Paul Pogba, Neymar Jr and That Small Matter of Legacy

Legacy. The word does carry a certain sense of magnitude, but if you happen to eavesdrop on any football-related conversation at a pub, you might find it getting thrown around a lot.

Did the penalty miss in the final of ‘94 tarnish the way we look at Roberto Baggio’s career? Has Qatar 2022 cemented Lionel Messi’s credentials as the most decorated footballer in history? What could’ve been had O Fenomeno’s knees not given up on him? Did all the scandals surrounding Diego Maradona elevate his larger-than-life personality?

The most widely followed sport in the world offers a level of fame, power, and celebrity that few other trades can match. But that prospect of legacy-building also comes at a certain cost. Footballers’ careers and even their personal lives, especially now in the social media era, are constantly under the purview of the general public.

Sometimes, the regret of an incredible talent never coming close to fulfilling his potential garners greater emotion among fans than the contentment of a career well-materialised. From Mario Gotze and Adriano to Alexandre Pato and Mario Balotelli, from Hatem Ben Arfa to Ricardo Quaresma—and on and on and on.

The fact that not every bright promise is destined to become great is a tale as old as sport itself. But we rage on about the ‘what ifs’. Perhaps, the uncertainty of it all offers a false comfort of possibility which allures and, then, invites discussion. The collective hysteria, though, seems to operate only in black and white, and there are only villains and heroes. There are no greys, and definitely no middle ground in such conversations.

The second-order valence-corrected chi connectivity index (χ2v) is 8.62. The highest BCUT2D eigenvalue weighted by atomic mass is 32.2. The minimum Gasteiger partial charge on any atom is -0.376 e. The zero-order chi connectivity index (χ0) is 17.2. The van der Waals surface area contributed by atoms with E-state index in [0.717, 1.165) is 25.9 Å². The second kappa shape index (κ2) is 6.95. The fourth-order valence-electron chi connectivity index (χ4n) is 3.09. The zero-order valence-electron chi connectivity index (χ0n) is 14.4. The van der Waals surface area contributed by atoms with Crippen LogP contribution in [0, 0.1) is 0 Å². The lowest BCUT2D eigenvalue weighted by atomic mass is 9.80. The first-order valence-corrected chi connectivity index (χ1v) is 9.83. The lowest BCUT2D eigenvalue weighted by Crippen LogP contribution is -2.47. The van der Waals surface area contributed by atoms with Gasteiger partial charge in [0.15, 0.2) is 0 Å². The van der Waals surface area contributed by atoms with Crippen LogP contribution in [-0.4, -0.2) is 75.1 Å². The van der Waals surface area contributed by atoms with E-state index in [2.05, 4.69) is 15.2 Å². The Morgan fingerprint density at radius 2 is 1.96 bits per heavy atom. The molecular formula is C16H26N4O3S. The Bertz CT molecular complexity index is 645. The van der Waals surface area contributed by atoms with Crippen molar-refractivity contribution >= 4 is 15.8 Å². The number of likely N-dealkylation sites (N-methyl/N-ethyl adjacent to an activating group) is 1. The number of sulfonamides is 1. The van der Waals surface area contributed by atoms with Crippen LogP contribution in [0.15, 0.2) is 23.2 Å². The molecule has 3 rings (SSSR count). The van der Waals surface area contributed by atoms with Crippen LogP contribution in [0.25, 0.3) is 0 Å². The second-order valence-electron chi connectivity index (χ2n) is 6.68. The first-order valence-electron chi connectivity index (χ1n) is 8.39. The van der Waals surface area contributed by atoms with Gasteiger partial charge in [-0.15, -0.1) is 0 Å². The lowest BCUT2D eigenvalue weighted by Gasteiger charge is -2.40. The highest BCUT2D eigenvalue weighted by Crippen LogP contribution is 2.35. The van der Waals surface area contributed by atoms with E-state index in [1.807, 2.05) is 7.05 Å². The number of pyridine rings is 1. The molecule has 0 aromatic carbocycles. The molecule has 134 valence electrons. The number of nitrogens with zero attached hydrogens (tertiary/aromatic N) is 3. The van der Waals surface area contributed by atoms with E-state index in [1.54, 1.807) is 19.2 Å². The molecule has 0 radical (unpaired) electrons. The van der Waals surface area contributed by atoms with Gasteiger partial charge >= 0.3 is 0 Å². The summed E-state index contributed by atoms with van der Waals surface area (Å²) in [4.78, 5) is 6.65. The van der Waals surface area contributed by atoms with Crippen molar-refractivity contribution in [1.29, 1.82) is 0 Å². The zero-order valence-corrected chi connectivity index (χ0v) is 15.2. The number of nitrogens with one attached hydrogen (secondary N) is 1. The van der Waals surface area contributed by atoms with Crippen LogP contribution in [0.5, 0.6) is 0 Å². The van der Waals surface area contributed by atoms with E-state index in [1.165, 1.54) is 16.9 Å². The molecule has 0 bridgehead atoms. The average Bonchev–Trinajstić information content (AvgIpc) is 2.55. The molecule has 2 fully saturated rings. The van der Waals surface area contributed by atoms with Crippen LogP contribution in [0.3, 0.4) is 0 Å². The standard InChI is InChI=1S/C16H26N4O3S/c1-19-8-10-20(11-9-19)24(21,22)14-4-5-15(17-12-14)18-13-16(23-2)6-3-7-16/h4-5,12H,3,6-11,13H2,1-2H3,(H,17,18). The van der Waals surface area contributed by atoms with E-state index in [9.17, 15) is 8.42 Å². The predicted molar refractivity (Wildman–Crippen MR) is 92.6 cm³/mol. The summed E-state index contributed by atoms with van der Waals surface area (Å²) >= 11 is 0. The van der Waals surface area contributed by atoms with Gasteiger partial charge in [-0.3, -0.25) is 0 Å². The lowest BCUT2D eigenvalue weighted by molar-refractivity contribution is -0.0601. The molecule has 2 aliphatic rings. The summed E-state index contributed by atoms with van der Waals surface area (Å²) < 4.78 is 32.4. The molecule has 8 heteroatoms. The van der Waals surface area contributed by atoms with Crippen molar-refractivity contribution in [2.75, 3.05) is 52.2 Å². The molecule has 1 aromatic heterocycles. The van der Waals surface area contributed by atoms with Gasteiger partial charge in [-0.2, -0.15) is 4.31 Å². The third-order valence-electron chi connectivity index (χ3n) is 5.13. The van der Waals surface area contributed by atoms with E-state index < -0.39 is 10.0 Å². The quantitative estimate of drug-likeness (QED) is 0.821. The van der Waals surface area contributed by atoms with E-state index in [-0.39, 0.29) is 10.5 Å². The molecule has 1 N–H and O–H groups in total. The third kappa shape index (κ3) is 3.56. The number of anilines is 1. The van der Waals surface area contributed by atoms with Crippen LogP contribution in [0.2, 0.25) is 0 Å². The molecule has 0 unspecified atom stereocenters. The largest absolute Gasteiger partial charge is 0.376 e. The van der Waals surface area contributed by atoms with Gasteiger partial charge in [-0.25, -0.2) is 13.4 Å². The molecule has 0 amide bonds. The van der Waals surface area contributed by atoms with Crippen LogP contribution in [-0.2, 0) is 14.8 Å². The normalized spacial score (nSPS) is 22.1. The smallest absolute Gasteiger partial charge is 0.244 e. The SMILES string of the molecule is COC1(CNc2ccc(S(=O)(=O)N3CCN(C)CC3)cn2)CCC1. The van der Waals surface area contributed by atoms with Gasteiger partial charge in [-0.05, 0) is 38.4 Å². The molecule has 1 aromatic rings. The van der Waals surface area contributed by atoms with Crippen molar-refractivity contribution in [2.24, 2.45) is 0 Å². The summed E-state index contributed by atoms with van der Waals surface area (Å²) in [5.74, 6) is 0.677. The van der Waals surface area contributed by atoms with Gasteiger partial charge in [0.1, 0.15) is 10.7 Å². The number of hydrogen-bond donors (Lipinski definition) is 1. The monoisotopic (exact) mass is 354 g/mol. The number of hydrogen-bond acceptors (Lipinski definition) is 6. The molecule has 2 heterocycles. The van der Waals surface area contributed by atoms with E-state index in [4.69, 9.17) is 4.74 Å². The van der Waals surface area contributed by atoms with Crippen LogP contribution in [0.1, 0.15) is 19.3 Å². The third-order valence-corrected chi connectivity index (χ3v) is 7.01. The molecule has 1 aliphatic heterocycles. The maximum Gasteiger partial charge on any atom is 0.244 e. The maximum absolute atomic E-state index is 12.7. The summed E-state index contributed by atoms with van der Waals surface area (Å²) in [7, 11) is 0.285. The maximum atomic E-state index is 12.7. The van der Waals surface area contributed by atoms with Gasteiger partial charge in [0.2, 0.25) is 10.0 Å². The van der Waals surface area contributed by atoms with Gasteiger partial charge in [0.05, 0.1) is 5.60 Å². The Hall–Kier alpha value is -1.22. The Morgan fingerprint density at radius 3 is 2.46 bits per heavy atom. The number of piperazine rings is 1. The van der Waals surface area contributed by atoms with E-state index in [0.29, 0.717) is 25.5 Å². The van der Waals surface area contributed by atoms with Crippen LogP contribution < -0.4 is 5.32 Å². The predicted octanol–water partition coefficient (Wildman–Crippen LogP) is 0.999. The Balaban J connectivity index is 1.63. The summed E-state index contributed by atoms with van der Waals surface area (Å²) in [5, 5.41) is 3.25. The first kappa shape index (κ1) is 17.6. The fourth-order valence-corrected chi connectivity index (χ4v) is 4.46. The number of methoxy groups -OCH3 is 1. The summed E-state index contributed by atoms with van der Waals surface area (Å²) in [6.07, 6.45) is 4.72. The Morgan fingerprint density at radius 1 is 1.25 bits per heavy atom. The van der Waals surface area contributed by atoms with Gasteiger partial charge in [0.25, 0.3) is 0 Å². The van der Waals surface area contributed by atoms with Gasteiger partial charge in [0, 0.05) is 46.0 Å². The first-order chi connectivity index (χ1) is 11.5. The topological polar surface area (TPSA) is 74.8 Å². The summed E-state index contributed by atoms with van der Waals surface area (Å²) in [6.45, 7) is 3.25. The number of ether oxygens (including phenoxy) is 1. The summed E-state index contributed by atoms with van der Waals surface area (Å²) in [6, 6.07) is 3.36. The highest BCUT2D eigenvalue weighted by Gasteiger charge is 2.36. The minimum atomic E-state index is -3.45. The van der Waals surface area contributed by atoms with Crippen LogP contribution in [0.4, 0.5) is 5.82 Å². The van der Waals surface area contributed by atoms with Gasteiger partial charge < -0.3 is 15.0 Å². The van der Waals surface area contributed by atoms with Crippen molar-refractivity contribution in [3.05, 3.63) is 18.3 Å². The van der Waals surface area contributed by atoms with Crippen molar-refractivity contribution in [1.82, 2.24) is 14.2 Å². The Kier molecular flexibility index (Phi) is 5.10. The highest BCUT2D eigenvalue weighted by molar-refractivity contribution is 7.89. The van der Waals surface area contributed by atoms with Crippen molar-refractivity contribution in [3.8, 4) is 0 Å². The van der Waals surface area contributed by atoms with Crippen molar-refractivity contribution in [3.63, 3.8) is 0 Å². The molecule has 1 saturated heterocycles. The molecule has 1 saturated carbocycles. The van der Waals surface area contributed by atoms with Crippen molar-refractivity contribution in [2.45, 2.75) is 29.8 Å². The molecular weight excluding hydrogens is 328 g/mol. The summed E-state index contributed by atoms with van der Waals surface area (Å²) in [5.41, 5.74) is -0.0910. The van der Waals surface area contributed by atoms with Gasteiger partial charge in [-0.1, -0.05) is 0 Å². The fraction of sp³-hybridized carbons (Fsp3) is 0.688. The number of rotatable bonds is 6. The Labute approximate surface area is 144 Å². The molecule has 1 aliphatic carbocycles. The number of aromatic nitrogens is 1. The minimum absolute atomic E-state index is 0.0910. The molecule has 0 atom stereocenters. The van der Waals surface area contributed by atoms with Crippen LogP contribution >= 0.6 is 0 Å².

And the line separating them? It’s incredibly thin.

Artwork by Onkar Shirsekar

Both Paul Pogba and Neymar Jr have been traversing that tightrope of public opinion for almost their entire careers. Flashy, loud, and possessing the kind of genius that only comes across once in a lifetime, they have seen themselves go from being deified to almost debased with the cycle repeating over and over again.

The duo that generated world record transfer fees in 2016 and 2017 now finds itself fading away from mainstream football fandom, with years of anonymity and distraction slowly catching up to them.

Just a couple of weeks ago, Paul Pogba tested positive for elevated levels of testosterone and was immediately suspended by Italy’s anti-doping agency Nado Italia. While the French midfielder and his entourage still await the result of the B sample that he believes could bail him out of this crisis, his club Juventus has effectively ceased all communications. It is the latest in a long line of scandalous episodes that have plagued the career of Pogba, who has made just one start since returning to Turin from Manchester last summer.